Two, America has become a rent-seeking society, a term of opprobrium we usually hear applied to oil-exporting countries. Rent-seekers extract profit from existing industries without contributing value – in the form of innovation, entrepreneurship, and growth – to the economy. They use their wealth to consolidate their power, by influencing regulations and government policies. This has happened in many instances – we see it in our military and drug companies, in our banks that succeeded in stripping away regulations, which allowed them to earn huge profits at the expense of the rest of society – and it's not a model for a competitive dynamic economy.

Three, we do so little to correct the inequality in our country. In fact, we do much less than countries that have less inequality than we have, and that's disturbing.

What's the trajectory of our country if we continue down this path of inequality?

We are paying a very high economic price for this inequality – our economy is less productive and efficient. It may continue to be the case that the 1 percent does reasonably well, and they can take advantage of global markets, but in terms of the typical American we are sinking. As I note in my book, the median income of a male worker today is lower than it was in 1968.

We are not just paying an economic price, but we are also paying a price in terms of our politics and our society — inequality is undermining our democracy and our basic values.

What can America do to minimize our inequality?

Inequality has tarnished our democracy by giving money a disproportionate amount of influence — from the role of lobbying to campaign contributions to the role of revolving doors. In almost all democracies, those three things exist to a certain extent. In the United States, they've gotten out of control. To help change them, there needs to be small reforms and big reforms. We could, for instance, reverse the ruling on Citizens United, which allows, in effect, corporations to give an unlimited amount of money to campaigns. We could also work within the framework of Citizens United and require the company's shareholders to approve campaign contributions. We could pass corporate governance laws that would give shareholders a voice, which I think would reduce the influence of corporate campaign contributions.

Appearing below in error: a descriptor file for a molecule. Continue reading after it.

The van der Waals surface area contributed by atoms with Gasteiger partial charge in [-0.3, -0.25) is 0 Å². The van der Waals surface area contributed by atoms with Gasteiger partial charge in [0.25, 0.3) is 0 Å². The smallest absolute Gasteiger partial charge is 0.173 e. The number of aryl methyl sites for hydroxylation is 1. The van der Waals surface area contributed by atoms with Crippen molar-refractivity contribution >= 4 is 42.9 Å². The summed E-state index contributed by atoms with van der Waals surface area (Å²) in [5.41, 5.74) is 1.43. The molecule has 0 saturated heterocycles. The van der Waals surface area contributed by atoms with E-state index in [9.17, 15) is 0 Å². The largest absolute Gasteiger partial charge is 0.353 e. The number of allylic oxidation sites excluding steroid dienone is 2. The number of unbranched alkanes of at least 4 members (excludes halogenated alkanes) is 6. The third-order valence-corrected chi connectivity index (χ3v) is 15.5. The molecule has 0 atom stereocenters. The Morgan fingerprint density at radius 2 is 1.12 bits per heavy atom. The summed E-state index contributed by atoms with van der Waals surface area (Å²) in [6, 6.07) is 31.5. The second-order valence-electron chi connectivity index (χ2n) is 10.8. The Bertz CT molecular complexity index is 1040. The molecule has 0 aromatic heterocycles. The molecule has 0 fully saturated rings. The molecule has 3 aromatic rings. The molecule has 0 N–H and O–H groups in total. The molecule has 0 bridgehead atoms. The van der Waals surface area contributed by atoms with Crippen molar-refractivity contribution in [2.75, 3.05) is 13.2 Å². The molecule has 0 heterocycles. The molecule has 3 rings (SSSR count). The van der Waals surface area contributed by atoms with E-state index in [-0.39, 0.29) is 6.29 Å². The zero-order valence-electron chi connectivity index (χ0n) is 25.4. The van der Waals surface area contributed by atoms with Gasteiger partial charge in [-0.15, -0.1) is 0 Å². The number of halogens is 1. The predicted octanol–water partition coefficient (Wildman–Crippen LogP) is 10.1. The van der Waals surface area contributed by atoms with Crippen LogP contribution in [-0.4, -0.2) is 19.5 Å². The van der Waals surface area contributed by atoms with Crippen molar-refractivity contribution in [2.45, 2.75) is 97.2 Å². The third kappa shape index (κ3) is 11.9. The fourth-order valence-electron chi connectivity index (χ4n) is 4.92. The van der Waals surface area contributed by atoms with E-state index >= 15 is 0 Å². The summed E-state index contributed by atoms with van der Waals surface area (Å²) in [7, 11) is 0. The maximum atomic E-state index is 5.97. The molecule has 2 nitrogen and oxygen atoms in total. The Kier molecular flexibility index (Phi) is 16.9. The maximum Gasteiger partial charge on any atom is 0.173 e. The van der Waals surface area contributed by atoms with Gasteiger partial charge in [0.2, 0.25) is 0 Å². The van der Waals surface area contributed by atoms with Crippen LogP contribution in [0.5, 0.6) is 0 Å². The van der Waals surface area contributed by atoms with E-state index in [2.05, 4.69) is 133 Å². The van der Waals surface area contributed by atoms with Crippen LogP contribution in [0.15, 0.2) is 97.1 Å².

Outside of politics, there are many other steps we can take to minimize both inequality and its deleterious effects. Capital gains income could be taxed at the same rate as income derived from working, for one. And government can use those increased revenues to invest in those areas that will give a boost to the opportunities of the middle and bottom income earners – especially investments in education, health, technology, and infrastructure.